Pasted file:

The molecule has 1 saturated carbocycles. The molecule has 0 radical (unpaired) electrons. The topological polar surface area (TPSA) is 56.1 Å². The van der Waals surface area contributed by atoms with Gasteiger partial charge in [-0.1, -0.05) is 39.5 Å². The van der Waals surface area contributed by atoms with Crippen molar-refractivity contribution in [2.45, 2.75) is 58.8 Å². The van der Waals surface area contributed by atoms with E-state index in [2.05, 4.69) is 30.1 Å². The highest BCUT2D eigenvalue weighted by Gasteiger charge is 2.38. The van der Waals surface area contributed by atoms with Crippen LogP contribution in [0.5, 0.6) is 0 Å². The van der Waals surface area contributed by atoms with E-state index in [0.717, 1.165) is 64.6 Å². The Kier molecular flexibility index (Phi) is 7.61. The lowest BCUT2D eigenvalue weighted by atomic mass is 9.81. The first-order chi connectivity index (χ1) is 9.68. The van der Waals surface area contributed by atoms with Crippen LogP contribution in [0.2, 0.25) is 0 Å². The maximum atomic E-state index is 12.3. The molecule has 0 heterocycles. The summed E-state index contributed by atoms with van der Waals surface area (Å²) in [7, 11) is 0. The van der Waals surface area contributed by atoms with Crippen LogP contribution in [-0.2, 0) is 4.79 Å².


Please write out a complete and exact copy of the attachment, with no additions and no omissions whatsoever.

The molecule has 1 saturated carbocycles. The molecule has 0 radical (unpaired) electrons. The topological polar surface area (TPSA) is 56.1 Å². The van der Waals surface area contributed by atoms with Gasteiger partial charge in [-0.1, -0.05) is 39.5 Å². The van der Waals surface area contributed by atoms with Crippen molar-refractivity contribution in [2.45, 2.75) is 58.8 Å². The van der Waals surface area contributed by atoms with E-state index in [2.05, 4.69) is 30.1 Å². The highest BCUT2D eigenvalue weighted by Gasteiger charge is 2.38. The van der Waals surface area contributed by atoms with Crippen LogP contribution in [0.5, 0.6) is 0 Å². The van der Waals surface area contributed by atoms with E-state index in [0.717, 1.165) is 64.6 Å². The Kier molecular flexibility index (Phi) is 7.61. The lowest BCUT2D eigenvalue weighted by atomic mass is 9.81. The first-order chi connectivity index (χ1) is 9.68. The van der Waals surface area contributed by atoms with Crippen LogP contribution in [0.2, 0.25) is 0 Å². The maximum atomic E-state index is 12.3. The molecule has 0 heterocycles. The summed E-state index contributed by atoms with van der Waals surface area (Å²) in [7, 11) is 0. The van der Waals surface area contributed by atoms with Crippen LogP contribution in [-0.2, 0) is 4.79 Å².